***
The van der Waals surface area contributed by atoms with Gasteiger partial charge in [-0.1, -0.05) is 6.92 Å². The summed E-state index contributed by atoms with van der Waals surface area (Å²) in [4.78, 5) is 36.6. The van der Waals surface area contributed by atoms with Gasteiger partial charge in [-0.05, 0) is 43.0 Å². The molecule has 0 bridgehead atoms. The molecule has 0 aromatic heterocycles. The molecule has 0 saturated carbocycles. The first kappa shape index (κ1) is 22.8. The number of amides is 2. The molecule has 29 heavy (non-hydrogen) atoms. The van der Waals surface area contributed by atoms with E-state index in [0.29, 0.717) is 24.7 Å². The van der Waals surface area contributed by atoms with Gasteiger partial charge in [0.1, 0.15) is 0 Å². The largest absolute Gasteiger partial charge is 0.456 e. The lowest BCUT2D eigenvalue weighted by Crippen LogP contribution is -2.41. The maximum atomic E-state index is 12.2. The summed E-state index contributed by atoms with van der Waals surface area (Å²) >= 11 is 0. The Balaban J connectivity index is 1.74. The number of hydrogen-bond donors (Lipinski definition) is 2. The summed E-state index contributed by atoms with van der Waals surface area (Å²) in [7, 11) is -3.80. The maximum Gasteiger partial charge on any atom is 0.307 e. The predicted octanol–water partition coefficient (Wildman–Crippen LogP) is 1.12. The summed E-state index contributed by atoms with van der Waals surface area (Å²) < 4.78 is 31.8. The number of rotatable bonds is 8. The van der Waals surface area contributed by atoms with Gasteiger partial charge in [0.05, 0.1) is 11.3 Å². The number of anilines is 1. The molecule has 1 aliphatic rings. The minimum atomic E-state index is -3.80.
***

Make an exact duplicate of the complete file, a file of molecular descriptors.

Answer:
The van der Waals surface area contributed by atoms with Gasteiger partial charge in [-0.1, -0.05) is 6.92 Å². The summed E-state index contributed by atoms with van der Waals surface area (Å²) in [4.78, 5) is 36.6. The van der Waals surface area contributed by atoms with Gasteiger partial charge in [-0.05, 0) is 43.0 Å². The molecule has 0 bridgehead atoms. The molecule has 0 aromatic heterocycles. The molecule has 0 saturated carbocycles. The first kappa shape index (κ1) is 22.8. The number of amides is 2. The molecule has 29 heavy (non-hydrogen) atoms. The van der Waals surface area contributed by atoms with E-state index in [0.29, 0.717) is 24.7 Å². The van der Waals surface area contributed by atoms with Gasteiger partial charge in [0.1, 0.15) is 0 Å². The largest absolute Gasteiger partial charge is 0.456 e. The lowest BCUT2D eigenvalue weighted by Crippen LogP contribution is -2.41. The maximum atomic E-state index is 12.2. The summed E-state index contributed by atoms with van der Waals surface area (Å²) >= 11 is 0. The Balaban J connectivity index is 1.74. The number of hydrogen-bond donors (Lipinski definition) is 2. The summed E-state index contributed by atoms with van der Waals surface area (Å²) in [7, 11) is -3.80. The maximum Gasteiger partial charge on any atom is 0.307 e. The predicted octanol–water partition coefficient (Wildman–Crippen LogP) is 1.12. The summed E-state index contributed by atoms with van der Waals surface area (Å²) < 4.78 is 31.8. The number of rotatable bonds is 8. The van der Waals surface area contributed by atoms with Gasteiger partial charge in [0.05, 0.1) is 11.3 Å². The number of anilines is 1. The molecule has 1 aliphatic rings. The minimum atomic E-state index is -3.80.